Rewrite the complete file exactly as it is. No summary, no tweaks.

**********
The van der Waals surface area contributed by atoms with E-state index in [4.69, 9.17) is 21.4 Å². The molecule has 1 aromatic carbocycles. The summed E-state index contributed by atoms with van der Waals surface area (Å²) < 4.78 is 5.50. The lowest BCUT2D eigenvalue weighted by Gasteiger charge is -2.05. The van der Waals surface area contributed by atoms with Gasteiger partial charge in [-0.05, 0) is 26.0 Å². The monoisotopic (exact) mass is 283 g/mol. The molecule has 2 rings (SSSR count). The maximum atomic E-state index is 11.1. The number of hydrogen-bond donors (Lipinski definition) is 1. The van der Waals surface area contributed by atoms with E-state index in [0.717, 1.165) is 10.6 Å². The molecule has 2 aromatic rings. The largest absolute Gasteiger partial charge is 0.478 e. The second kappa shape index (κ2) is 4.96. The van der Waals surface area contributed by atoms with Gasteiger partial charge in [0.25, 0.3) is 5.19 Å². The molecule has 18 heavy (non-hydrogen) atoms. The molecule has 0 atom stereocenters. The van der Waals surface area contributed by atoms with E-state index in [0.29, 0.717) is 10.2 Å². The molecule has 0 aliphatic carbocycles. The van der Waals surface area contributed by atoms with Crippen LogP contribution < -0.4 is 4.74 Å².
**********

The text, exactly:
The van der Waals surface area contributed by atoms with E-state index in [4.69, 9.17) is 21.4 Å². The molecule has 1 aromatic carbocycles. The summed E-state index contributed by atoms with van der Waals surface area (Å²) < 4.78 is 5.50. The lowest BCUT2D eigenvalue weighted by Gasteiger charge is -2.05. The van der Waals surface area contributed by atoms with Gasteiger partial charge in [-0.05, 0) is 26.0 Å². The monoisotopic (exact) mass is 283 g/mol. The molecule has 2 rings (SSSR count). The maximum atomic E-state index is 11.1. The number of hydrogen-bond donors (Lipinski definition) is 1. The van der Waals surface area contributed by atoms with E-state index in [0.717, 1.165) is 10.6 Å². The molecule has 2 aromatic rings. The largest absolute Gasteiger partial charge is 0.478 e. The second kappa shape index (κ2) is 4.96. The van der Waals surface area contributed by atoms with Gasteiger partial charge in [0.25, 0.3) is 5.19 Å². The molecule has 18 heavy (non-hydrogen) atoms. The molecule has 0 atom stereocenters. The van der Waals surface area contributed by atoms with E-state index in [0.29, 0.717) is 10.2 Å². The molecule has 0 aliphatic carbocycles. The van der Waals surface area contributed by atoms with Crippen LogP contribution < -0.4 is 4.74 Å².